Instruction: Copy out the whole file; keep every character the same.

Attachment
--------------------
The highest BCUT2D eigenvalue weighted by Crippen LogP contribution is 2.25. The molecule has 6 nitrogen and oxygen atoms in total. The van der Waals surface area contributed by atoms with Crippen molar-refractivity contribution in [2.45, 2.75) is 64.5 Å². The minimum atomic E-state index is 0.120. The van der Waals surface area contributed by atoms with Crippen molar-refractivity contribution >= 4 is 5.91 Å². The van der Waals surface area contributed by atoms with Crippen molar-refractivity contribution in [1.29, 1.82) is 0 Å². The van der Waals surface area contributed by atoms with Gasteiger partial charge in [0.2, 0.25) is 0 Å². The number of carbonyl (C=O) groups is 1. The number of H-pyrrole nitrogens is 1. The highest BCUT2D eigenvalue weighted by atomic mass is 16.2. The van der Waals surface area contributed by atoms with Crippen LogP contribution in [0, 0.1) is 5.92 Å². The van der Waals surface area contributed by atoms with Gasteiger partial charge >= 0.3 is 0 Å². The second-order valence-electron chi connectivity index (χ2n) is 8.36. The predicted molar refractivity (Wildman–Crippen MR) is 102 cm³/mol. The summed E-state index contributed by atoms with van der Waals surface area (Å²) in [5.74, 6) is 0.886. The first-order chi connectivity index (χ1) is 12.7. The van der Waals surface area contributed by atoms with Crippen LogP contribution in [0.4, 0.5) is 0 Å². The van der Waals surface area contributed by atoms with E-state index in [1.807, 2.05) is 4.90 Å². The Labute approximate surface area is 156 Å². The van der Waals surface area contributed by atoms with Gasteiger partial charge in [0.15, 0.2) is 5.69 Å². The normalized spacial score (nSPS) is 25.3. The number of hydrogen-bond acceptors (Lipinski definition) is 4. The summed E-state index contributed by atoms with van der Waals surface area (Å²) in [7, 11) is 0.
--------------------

The highest BCUT2D eigenvalue weighted by Crippen LogP contribution is 2.25. The molecule has 6 nitrogen and oxygen atoms in total. The van der Waals surface area contributed by atoms with Crippen molar-refractivity contribution in [2.45, 2.75) is 64.5 Å². The minimum atomic E-state index is 0.120. The van der Waals surface area contributed by atoms with Crippen molar-refractivity contribution >= 4 is 5.91 Å². The van der Waals surface area contributed by atoms with Crippen molar-refractivity contribution in [1.29, 1.82) is 0 Å². The van der Waals surface area contributed by atoms with Gasteiger partial charge in [0.2, 0.25) is 0 Å². The number of carbonyl (C=O) groups is 1. The number of H-pyrrole nitrogens is 1. The highest BCUT2D eigenvalue weighted by atomic mass is 16.2. The van der Waals surface area contributed by atoms with Crippen LogP contribution in [0, 0.1) is 5.92 Å². The van der Waals surface area contributed by atoms with Gasteiger partial charge >= 0.3 is 0 Å². The second-order valence-electron chi connectivity index (χ2n) is 8.36. The predicted molar refractivity (Wildman–Crippen MR) is 102 cm³/mol. The summed E-state index contributed by atoms with van der Waals surface area (Å²) in [5.74, 6) is 0.886. The first-order chi connectivity index (χ1) is 12.7. The van der Waals surface area contributed by atoms with Crippen LogP contribution in [0.4, 0.5) is 0 Å². The van der Waals surface area contributed by atoms with E-state index in [1.807, 2.05) is 4.90 Å². The Labute approximate surface area is 156 Å². The van der Waals surface area contributed by atoms with Gasteiger partial charge in [0.15, 0.2) is 5.69 Å². The normalized spacial score (nSPS) is 25.3. The number of hydrogen-bond acceptors (Lipinski definition) is 4. The summed E-state index contributed by atoms with van der Waals surface area (Å²) in [7, 11) is 0.